Over the course of eight years and 91 issues, Bido Lito! has had two Editors. It’s time for a change.
Change is coming in the form of our brand-new editorial team, who we’re delighted to welcome on board to the good ship Bido Lito! Features Editor Niloo and Live Editor Elliot, ably assisted by our new digital guru, Alannah, will be in charge of the next phase of the Big Pink Adventure. I, for one, am massively thrilled by the whole prospect. Passing over the Editor’s reins is an exciting, if slightly terrifying step: exciting because the people picking them up will take the magazine in all-new directions, bringing about a new lease of life for the pink pages; and slightly terrifying because not even I’m sure which way we’re going next! Once the initial wave of control-freakery dies down, however, I’ll no doubt settle on a feeling of curiosity and intrigue about what gems and stories our new editorial team will unearth.
This change is coming because it is necessary, because it is healthy, and because it is a whole lot of fun. Change is also a vital part of our DNA, and we must respect that: it prevents us from becoming prisoners of history.
We see change all the time in the stories we highlight come across in the magazine, and there is so much we can learn from its effects. We see it in the set of photography of a seaside resort, taken from three different perspectives over a period of three decades. We see it in the evolution of a group of musicians, growing from buzz band to scene stalwarts, from first support slot review to front cover artists. We see it in a dissident group with a revolving cast of members who stay true to a revolutionary message, and in the continuation of a Discordian ethos, passed down from father to daughter. Sometimes the location stays the same and the people and customs alter over time; sometimes the people stay the same and the passage of time changes them; sometimes it’s the message that stands the test of time while the mouths speaking it differ. Whichever way the story unfolds, we can learn a lot from change and the way we respond to it. And it’s a subject that’s never going to get boring.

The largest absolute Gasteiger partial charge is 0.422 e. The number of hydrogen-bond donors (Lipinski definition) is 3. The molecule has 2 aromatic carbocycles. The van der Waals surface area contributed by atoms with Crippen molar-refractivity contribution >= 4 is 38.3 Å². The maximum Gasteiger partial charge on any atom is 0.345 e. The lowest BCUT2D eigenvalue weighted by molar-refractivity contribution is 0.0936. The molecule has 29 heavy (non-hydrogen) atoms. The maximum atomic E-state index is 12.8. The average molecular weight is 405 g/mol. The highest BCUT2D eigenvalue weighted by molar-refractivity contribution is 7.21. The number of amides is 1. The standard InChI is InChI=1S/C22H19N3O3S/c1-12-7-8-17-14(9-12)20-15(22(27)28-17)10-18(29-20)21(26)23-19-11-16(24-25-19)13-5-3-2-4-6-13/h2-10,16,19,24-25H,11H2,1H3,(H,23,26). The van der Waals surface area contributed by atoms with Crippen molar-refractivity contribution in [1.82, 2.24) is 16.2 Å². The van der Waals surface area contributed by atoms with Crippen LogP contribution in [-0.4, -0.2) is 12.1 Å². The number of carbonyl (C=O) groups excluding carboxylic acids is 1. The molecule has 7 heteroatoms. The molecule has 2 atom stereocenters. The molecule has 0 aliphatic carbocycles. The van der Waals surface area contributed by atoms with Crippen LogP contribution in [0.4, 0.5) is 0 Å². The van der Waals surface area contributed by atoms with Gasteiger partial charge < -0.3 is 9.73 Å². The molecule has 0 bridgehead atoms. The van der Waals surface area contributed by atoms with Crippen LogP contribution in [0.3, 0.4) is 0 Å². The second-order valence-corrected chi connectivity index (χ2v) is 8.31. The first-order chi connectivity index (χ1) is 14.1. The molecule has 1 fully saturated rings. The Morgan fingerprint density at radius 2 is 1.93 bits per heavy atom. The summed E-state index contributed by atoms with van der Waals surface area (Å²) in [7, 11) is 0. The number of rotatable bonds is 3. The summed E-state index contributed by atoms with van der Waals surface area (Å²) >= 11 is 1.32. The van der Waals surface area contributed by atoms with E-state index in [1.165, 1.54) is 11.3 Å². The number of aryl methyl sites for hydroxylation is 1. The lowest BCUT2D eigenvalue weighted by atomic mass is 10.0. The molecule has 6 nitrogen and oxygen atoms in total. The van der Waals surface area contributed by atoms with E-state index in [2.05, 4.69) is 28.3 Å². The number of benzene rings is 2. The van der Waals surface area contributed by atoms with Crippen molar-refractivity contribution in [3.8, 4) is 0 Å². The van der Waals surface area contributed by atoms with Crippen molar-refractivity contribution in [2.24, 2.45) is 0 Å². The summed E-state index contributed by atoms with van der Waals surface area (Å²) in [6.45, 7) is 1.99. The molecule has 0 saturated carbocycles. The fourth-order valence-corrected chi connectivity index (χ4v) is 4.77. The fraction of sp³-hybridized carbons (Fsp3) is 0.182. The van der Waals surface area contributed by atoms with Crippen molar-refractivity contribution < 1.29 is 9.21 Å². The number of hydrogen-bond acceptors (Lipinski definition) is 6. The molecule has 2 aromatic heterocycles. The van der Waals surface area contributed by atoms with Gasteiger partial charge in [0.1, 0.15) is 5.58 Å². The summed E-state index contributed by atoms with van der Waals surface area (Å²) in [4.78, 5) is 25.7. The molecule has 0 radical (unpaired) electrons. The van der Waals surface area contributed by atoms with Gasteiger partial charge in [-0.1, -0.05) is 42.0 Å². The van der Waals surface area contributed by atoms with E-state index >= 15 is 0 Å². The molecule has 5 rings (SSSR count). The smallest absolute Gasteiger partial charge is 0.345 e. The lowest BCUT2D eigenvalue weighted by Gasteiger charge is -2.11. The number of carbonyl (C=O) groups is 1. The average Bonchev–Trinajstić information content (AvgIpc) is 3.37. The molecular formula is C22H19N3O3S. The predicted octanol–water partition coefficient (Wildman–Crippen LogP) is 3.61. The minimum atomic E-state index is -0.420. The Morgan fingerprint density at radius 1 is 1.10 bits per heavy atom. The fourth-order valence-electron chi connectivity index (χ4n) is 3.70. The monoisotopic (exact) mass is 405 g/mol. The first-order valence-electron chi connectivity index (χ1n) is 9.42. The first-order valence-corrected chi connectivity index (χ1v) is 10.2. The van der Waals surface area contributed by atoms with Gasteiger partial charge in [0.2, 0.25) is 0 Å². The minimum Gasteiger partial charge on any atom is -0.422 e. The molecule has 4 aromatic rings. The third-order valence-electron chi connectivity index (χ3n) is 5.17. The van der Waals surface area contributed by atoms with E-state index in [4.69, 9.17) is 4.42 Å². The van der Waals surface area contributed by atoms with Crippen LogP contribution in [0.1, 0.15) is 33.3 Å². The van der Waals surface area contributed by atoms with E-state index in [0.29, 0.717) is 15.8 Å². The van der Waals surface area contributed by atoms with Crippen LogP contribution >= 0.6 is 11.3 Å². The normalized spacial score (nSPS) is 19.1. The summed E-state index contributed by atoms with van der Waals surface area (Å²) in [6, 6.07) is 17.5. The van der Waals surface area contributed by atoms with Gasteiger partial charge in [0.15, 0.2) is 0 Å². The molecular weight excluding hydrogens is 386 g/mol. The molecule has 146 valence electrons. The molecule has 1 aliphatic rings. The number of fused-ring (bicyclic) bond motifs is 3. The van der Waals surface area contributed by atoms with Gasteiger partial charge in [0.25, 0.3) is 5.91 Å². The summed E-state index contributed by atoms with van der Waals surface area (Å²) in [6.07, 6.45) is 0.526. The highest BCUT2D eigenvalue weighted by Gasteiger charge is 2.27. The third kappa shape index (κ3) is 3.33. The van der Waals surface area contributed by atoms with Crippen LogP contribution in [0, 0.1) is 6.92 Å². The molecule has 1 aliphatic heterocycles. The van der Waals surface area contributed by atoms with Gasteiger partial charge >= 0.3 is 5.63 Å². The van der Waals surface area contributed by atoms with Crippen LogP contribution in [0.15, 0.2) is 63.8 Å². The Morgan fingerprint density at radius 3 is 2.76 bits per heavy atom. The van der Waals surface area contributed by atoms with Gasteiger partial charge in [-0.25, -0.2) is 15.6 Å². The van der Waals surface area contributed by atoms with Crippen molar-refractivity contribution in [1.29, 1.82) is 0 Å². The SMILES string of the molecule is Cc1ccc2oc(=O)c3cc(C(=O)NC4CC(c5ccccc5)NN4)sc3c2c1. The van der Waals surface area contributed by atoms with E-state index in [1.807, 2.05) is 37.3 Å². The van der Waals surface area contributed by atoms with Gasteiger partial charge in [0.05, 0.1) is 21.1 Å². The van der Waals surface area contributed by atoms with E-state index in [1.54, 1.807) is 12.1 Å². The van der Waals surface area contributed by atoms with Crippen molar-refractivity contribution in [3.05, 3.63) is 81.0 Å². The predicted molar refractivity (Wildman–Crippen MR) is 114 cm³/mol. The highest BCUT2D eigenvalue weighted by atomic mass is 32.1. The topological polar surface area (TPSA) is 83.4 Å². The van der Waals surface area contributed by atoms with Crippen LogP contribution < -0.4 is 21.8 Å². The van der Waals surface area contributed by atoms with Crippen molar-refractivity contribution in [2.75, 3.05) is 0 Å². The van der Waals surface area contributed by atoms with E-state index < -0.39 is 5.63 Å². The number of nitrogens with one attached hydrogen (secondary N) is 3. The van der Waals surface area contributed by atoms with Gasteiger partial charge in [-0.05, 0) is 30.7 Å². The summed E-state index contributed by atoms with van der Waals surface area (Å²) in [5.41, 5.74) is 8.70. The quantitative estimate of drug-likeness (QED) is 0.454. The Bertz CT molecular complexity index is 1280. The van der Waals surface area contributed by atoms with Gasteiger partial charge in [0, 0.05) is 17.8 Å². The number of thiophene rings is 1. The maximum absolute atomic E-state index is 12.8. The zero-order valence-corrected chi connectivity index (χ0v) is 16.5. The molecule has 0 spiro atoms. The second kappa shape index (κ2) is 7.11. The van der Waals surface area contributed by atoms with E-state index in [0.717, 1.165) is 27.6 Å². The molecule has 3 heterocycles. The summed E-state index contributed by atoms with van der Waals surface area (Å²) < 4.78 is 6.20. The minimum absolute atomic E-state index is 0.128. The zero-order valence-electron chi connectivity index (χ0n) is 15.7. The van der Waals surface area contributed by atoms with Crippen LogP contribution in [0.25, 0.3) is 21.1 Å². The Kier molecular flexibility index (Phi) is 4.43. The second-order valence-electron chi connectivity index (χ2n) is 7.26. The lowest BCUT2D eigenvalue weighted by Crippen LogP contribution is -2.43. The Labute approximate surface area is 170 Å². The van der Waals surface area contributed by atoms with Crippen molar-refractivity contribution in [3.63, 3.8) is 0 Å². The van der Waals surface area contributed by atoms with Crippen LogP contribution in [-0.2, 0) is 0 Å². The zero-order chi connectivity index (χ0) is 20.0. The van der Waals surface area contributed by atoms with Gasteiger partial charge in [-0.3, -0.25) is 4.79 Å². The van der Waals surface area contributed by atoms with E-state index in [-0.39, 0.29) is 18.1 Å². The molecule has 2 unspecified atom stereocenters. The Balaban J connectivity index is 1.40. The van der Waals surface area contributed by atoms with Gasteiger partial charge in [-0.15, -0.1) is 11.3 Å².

It is also with a pang of sadness that we see change being visited on Constellations. Their situation – the expiry of their lease and the decision of the landlord to sell the land on – is a shitty one, like having the rug pulled out from underneath you. It’s a similar situation to the one The Kazimier and Nation faced in 2015 when their tenancies were cut short by another, more lucrative development deal. This is something I’m reminded of every day as I walk through the concrete jungle that is left of Wolstenholme Square, once the epicentre of our community, now presided over by apartment blocks. The reminder is also there in the Cream logo painted on the wall of the office we now occupy, and in the faded Kazimier sticker on the long-defunct buzzer on the wall beside the door. These visual cues don’t cause me to gnash my teeth at the injustices visited upon these much-loved institutions, though. Venues come and go all the time, changing name, changing location, even changing which trendy part of town to settle in; it has ever been thus. Instead, they serve as reminders that change is just part of the process, and that it needn’t always be a barrier to success. Let’s hope that this is true for Constellations – in fact, you can help make sure that their upheaval is relatively unpainful and short by helping to support them in their crowdfunder, which goes live on 6th August.